View details for DOI 10.1016/j.jhsa.2014.02.025
View details for Web of Science ID 000337011000010
View details for PubMedID 24810939
Physical strain of handcycling: An evaluation using training guidelines for a healthy lifestyle as defined by the American College of Sports Medicine
JOURNAL OF SPINAL CORD MEDICINE
2013; 36 (4): 376–82
Developments in assistive technology such as handcycling provide attractive possibilities to pursue a healthy lifestyle for patients with spinal cord injury. The objective of the study is to evaluate physical stress and strain of handcycling against training guidelines as defined by the American College of Sports Medicine (ACSM).Seven able-bodied males conducted an incremental peak exercise handcycling test on a treadmill. In addition, two indoor treadmill (1.3 m/second with an inclination of 0.7% and 1.0 m/second with an inclination of 4.8%) and three outdoor over ground exercise bouts were performed (1.7, 3.3, and 5.0 m/second). One individual handcycled a representative 8-km-distance outdoors.Physical stress and strain were described in terms of absolute and relative power output, oxygen uptake (VO2), gross efficiency (GE), and heart rate (HR). Also, local perceived discomfort (LPD) was determined.Relative handcycling exercise intensities varied between 23.3 ± 4.2 (below the ACSM lower limit of 46%VO2peak) and 72.5 ± 15.1%VO2peak (well above the ACSM lower limit), with GE ranging from 6.0 ± 1.5% at the lower to 13.0 ± 2.6% at the higher exercise intensities. Exercise intensities were performed at 49.8 ± 4.2 to 80.1 ± 10.5%HRpeak. LPD scores were low to moderate (<27 ± 7).Handcycling is relatively efficient and exercise intensities > 46%VO2peak were elicited. However, exercise load seems to be underestimated using %HRpeak. LPD was not perceived as limiting. Physiological stress and strain in able-bodied individuals appear to be comparable to individuals with a paraplegia. To understand individualize and optimize upper-body training, different training programs must be evaluated.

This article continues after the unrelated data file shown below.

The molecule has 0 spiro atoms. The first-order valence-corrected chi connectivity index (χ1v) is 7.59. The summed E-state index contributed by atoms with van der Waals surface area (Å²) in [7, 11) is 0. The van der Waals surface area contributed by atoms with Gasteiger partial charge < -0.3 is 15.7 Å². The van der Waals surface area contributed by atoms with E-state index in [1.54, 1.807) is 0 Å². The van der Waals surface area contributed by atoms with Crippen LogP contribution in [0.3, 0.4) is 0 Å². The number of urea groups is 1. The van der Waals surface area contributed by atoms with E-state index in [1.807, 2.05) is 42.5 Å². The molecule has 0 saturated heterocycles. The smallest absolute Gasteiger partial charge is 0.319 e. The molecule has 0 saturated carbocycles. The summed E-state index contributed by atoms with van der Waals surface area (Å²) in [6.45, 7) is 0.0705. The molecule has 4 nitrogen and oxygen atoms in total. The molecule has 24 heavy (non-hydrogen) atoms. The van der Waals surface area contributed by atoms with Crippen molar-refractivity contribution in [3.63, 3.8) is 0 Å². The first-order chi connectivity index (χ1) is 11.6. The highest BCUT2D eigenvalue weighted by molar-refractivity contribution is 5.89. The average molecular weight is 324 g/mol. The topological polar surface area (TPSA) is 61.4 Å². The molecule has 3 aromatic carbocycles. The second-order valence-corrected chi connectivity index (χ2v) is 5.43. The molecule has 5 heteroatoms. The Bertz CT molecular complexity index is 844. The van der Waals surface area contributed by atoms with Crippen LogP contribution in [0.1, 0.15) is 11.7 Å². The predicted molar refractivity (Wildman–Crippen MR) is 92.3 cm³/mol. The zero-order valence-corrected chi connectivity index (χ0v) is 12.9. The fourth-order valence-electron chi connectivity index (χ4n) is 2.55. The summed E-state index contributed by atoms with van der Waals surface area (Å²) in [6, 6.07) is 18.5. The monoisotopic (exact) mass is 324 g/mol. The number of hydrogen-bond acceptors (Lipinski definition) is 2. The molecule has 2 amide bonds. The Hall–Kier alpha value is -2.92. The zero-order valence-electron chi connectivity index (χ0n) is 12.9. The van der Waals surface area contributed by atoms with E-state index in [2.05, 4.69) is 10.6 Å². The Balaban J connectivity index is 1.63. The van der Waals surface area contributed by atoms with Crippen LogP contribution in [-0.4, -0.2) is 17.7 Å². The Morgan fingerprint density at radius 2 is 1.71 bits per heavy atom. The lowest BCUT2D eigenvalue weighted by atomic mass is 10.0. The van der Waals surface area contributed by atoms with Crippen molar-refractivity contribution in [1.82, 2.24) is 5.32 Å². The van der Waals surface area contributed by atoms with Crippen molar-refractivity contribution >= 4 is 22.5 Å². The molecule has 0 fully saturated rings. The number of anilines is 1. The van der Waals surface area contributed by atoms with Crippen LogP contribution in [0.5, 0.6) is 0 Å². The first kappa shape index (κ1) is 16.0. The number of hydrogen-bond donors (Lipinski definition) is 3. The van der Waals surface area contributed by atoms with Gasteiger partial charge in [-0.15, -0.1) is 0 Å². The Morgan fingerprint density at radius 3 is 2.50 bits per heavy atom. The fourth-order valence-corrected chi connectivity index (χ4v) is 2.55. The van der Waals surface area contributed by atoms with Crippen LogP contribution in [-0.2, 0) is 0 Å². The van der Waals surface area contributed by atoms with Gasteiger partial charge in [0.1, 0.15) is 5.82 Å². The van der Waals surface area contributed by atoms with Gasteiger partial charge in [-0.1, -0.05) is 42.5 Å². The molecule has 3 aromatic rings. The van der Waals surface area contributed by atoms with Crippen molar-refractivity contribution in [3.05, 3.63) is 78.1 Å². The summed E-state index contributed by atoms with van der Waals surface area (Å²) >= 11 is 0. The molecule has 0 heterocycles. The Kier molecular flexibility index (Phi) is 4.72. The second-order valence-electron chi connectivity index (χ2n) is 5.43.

View details for DOI 10.1179/2045772313Y.0000000127
View details for Web of Science ID 000321574200013
View details for PubMedID 23820153
View details for PubMedCentralID PMC3758534
Human hand function and dysfunction: what insights can be gained from comparative anatomy and musculoskeletal computer models?
WILEY-BLACKWELL. 2012: 292
View details for Web of Science ID 000300498701318